I remember the day in September 2001, perched on a big old desk in the office on Street 264 and lamenting to Rob Carmichael that I couldn’t find a good story for that week’s edition.
But when things turn in Phnom Penh, they turn quickly. Minutes later my phone rang. Within an hour I was trailing a convoy of Tuol Kork cops under full siren through the streets of what, in those days, was one of the town’s seedier neighbourhoods.
The Post had done a lot of great reporting over the previous few years tracking the boom in “orphans” for sale to foreigners who suffered deep longing and fat wallets. I’d fished around with a local rights NGO to see if the business was still in full swing. It sure was, and when the police convoy stopped, we found a house with a dozen infants being prepped for adoption.
Arrests were made, the cops dumped a couple of infants in my arms and told me to get them somewhere they could be looked after (which, with the help of the NGO worker, we did), and a whole web of human trafficking unfolded before us.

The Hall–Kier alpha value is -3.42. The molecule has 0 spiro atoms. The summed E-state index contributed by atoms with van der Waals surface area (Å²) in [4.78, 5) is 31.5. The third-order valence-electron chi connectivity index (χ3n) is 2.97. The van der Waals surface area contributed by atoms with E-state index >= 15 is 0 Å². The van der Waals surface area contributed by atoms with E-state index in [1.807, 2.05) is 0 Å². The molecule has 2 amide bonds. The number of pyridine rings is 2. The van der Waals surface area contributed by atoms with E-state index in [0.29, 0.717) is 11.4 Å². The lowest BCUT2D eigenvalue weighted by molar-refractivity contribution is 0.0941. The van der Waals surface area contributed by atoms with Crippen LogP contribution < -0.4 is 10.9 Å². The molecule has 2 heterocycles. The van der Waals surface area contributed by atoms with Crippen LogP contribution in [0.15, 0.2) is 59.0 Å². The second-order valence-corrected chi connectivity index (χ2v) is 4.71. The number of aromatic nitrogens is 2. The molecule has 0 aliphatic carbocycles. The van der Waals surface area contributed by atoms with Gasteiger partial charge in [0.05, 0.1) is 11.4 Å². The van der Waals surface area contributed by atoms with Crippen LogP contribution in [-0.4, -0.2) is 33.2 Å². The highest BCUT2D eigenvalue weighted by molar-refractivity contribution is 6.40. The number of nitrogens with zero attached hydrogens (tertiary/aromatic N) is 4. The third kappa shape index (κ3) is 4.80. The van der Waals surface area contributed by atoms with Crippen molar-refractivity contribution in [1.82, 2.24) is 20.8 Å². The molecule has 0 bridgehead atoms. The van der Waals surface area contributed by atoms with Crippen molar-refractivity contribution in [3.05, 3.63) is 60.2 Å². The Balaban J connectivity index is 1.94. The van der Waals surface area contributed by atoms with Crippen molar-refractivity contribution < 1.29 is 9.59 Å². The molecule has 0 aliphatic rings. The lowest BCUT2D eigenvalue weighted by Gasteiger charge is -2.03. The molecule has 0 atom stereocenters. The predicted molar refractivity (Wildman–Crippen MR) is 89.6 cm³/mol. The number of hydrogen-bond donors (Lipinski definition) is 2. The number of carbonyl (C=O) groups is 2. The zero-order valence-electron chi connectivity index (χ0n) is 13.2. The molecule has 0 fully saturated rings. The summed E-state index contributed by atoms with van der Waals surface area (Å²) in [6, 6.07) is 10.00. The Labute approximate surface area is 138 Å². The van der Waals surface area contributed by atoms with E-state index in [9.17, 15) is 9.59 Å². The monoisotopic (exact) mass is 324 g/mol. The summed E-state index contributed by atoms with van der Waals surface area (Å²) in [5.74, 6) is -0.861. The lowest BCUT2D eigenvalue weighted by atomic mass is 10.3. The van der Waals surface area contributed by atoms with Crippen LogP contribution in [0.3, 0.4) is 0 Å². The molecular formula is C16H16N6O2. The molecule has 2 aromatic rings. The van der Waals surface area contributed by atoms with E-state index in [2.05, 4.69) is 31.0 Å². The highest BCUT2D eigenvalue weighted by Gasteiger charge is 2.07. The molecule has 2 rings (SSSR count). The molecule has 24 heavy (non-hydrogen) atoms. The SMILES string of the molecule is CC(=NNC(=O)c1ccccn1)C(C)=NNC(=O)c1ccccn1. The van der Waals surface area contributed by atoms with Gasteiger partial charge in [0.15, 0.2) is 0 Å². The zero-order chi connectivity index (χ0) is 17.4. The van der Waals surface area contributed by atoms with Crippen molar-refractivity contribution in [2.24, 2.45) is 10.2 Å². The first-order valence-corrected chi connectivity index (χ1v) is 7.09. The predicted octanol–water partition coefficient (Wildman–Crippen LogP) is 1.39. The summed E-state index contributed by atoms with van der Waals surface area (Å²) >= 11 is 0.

Over the next months we tracked every angle of the story; vulnerable women tricked into giving up their babies, well-meaning but naïve adoptive parents who hoped to save a child from a life of poverty; slick but sleazy middle men who knew how to exploit all that vulnerability. The web extended from the village to the very top of Cambodia’s political system. Adoptions from the United States were halted and the biggest adoption facilitator of all, Hawaiian-based Lauryn Galindo (most famous for facilitating Angelina Jolie’s adoption) was sentenced to 18 months in a US jail.
It wasn’t without risk. I always felt safe but the human rights worker had to go into hiding for a short while then shift jobs. Lon Nara managed to prise some extraordinary information from his contacts inside the Ministry of Social Affairs, the kind of information that could make some powerful people very, very angry.
The US federal agents who quietly investigated the network invited me to dinner the night before they left Phnom Penh. They had with them a folder full of clippings from The Post.
One held it in front of him and flipped through the pages. “We just wanted you to know, this is where it began,” he said.
Bill Bainbridge was a reporter at The Post for about two – and –a-half years (Jan 2001 to Sep 2003). These days he works as a producer at ABC TV in Melbourne and teaches journalism at La Trobe university.
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